By Jeremy Hallock
By James Khubiar
By Observer Staff
By Kelly Dearmore
By Jim Schutze
By Rachel Watts
By Lauren Drewes Daniels
That's an apt metaphor for the record industry's current attempts to "whack" a legion of companies that, recently, have crowded the Internet, attracting tens of millions of users who illegally download billions of song files each month.
Though the record industry used lawsuits to shutter Napster, Scour and others, it's now facing a much heartier breed of challengers. As a result, the Big Five record labels and their trade group, the Recording Industry Association of America, have begun to employ an array of technological tricks to fight piracy--tricks that, in turn, have led some online, in the courts, in Congress and even in the Bush administration to say they've gone too far.
"We obviously are aware of a number of ways that infringement is occurring on the Net," says Matt Oppenheim, the RIAA's senior vice president of business and legal affairs. "We're trying to find the right balance between enforcement and over-enforcement. In some instances, we're in active discussions to resolve things outside of court."
The record companies are scrambling to shut down peer-to-peer (P2P) networks, basically thousands of PCs loosely linked together with small, free programs that allow them to swap songs, video, photos and more. Morpheus, KaZaA, Grokster, Gnotella, Limewire, BearShare and others are attracting huge followings--and the record industry's attention.
Music-industry lawsuits already have been filed against Morpheus, KaZaA, Aimster and Grokster, but suits aren't likely to be enough to kill the new networks, according to music attorney Ken Hertz, who represents acts such as No Doubt and Alanis Morissette.
Many of the new file-swapping companies are overseas, and harder to sue, he says. Already, many of the "Open Nap" companies, whose programs independently tap into the Napster network, are based in Italy and Yugoslavia. KaZaA creator Computer Empowerment B.V. is based in Holland and is making the RIAA go through laborious processes at The Hague to sue it.
And even if the RIAA eventually does win in court against these and other companies, it doesn't necessarily kill these new-breed networks, which can live on after the parent companies die.
"Shutting down the network simply makes the users unaddressable, but the network lives on," Hertz says.
So the record companies are using increasingly sophisticated technology from several outside companies to hamstring these increasingly sophisticated networks and their users.
"The first time somebody ripped off a 7-Eleven, they probably walked in the front door and said, 'Give me what you've got,'" says the RIAA's Oppenheim. "Over time, people have gotten more sophisticated. They wear masks; they cover the cameras. Sure they get more sophisticated. Does that mean it's theft to any lesser extent? No. Theft is theft."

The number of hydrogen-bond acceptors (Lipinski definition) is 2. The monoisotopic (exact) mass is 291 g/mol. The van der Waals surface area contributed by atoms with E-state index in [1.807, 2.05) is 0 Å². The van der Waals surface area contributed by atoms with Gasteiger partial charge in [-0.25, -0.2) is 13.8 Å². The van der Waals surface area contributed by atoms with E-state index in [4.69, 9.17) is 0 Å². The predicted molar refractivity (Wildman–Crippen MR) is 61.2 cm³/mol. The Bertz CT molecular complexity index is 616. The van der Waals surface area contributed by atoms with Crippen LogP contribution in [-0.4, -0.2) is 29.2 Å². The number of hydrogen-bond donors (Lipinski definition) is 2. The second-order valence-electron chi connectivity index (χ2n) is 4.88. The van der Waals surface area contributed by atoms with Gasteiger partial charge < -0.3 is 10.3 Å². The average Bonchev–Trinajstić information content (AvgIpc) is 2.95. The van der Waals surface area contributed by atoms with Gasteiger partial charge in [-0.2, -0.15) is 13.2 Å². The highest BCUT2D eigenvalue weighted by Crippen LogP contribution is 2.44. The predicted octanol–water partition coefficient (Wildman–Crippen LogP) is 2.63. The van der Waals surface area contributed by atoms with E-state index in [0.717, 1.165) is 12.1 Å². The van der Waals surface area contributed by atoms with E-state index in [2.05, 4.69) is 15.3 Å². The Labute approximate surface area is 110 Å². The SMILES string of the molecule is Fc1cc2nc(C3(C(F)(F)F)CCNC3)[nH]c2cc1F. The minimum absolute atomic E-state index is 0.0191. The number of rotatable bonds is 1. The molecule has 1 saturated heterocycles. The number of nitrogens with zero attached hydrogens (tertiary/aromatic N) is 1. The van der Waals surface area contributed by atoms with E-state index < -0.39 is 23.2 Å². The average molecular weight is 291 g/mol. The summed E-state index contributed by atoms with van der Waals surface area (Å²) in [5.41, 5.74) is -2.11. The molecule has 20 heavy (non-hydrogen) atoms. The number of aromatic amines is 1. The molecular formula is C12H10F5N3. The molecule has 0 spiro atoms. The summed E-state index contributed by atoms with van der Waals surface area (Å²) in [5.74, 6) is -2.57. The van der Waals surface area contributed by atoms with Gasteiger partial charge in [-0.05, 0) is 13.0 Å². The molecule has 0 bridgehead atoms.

To start, all five big labels are experimenting with copy-protected CD technologies from companies such as SunnComm, Midbar Tech Ltd., TTR Technologies Ltd. and Macrovision. As many as 4 million copy-protected CDs that can't be played in a computer's CD-ROM drive have been issued already, mostly in Europe.
But the technologies are clunky at best and won't run in many kinds of CD players, including car stereos, mobile devices and DVD players. That already has sparked a lawsuit against SunnComm for problems caused by the company's technology on a recent Charlie Pride album. (And by the way, how many people are ripping and burning songs off Charlie Pride albums?)
Two Web sites, www.Fatchucks.com and www.Eurorights.org, are organizing online users against copy-protected CDs, saying they treat fans as criminals, even keep CD owners from making compilations or otherwise freely using music they've legally bought.
As well, Webcasters say copy-protected CDs break laws that allow them to play music online in exchange for paying set amounts into a pot distributed among musicians and labels.
"Copy-protected CDs are a real issue for Webcasters," says Jonathan Potter, executive director of the Digital Media Association. "You just have to be careful if you're going to put out poison; you better make sure you catch the rats and don't poison the dogs."
Presumably to that end, the record companies have begun using other techniques to go after illegal file-swapping, techniques that might be familiar to many hackers.
One approach is a variation on the denial-of-service attacks that have clogged high-profile Web sites in recent years. When the technology finds a song on the P2P networks that can't be shared legally, it begins downloading the song like anyone else would, but does so extremely slowly and requests the song repeatedly, so it can't be downloaded by anyone else waiting in line for it. Repeat this for thousands of songs, and it ends up clogging the system, making the P2P networks less usable and less attractive.
The record industry also identifies people who swap a lot of files, then asks their Internet service providers to shut down those accounts.
"Piracy has been a fact of life throughout copyright and before, judging where the name came from," says the RIAA's Robert Raben. "Responsibility may be put on people who are currently not taking on responsibility."